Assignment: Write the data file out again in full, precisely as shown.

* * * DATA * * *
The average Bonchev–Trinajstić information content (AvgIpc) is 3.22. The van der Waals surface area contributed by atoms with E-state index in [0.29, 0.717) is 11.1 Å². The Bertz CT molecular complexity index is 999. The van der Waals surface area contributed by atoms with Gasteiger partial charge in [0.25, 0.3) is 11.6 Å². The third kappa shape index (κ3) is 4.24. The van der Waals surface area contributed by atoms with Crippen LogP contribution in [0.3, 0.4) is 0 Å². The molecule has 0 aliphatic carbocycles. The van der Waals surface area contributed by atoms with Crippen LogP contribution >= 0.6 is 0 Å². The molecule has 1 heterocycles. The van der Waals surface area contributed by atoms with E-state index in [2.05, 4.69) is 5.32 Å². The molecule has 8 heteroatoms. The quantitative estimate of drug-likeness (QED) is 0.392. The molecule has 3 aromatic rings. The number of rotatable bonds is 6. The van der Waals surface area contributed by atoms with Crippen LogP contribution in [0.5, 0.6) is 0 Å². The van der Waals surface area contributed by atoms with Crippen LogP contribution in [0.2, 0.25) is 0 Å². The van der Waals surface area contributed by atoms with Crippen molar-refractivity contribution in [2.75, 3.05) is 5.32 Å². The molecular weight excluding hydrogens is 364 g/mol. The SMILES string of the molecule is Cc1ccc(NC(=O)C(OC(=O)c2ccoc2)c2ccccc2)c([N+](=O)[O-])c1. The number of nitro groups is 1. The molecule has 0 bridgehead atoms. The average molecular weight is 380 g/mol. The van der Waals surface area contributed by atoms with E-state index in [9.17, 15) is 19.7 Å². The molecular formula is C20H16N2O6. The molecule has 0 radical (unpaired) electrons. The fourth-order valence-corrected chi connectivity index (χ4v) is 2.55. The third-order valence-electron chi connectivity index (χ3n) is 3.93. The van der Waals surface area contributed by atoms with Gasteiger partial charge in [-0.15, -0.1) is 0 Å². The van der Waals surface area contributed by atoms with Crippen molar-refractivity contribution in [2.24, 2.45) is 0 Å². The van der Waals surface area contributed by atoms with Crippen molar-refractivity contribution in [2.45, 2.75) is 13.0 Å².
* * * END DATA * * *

The average Bonchev–Trinajstić information content (AvgIpc) is 3.22. The van der Waals surface area contributed by atoms with E-state index in [0.29, 0.717) is 11.1 Å². The Bertz CT molecular complexity index is 999. The van der Waals surface area contributed by atoms with Gasteiger partial charge in [0.25, 0.3) is 11.6 Å². The third kappa shape index (κ3) is 4.24. The van der Waals surface area contributed by atoms with Crippen LogP contribution in [0.3, 0.4) is 0 Å². The molecule has 0 aliphatic carbocycles. The van der Waals surface area contributed by atoms with Crippen LogP contribution >= 0.6 is 0 Å². The molecule has 1 heterocycles. The van der Waals surface area contributed by atoms with E-state index in [2.05, 4.69) is 5.32 Å². The molecule has 8 heteroatoms. The quantitative estimate of drug-likeness (QED) is 0.392. The molecule has 3 aromatic rings. The number of rotatable bonds is 6. The van der Waals surface area contributed by atoms with Crippen LogP contribution in [0.5, 0.6) is 0 Å². The van der Waals surface area contributed by atoms with Crippen LogP contribution in [0.2, 0.25) is 0 Å². The van der Waals surface area contributed by atoms with Crippen molar-refractivity contribution in [2.75, 3.05) is 5.32 Å². The molecular weight excluding hydrogens is 364 g/mol. The SMILES string of the molecule is Cc1ccc(NC(=O)C(OC(=O)c2ccoc2)c2ccccc2)c([N+](=O)[O-])c1. The number of nitro groups is 1. The molecule has 0 bridgehead atoms. The average molecular weight is 380 g/mol. The van der Waals surface area contributed by atoms with E-state index in [9.17, 15) is 19.7 Å². The molecular formula is C20H16N2O6. The molecule has 0 radical (unpaired) electrons. The fourth-order valence-corrected chi connectivity index (χ4v) is 2.55. The third-order valence-electron chi connectivity index (χ3n) is 3.93. The van der Waals surface area contributed by atoms with Gasteiger partial charge in [-0.15, -0.1) is 0 Å². The van der Waals surface area contributed by atoms with Crippen molar-refractivity contribution in [2.24, 2.45) is 0 Å². The van der Waals surface area contributed by atoms with Crippen molar-refractivity contribution in [2.45, 2.75) is 13.0 Å².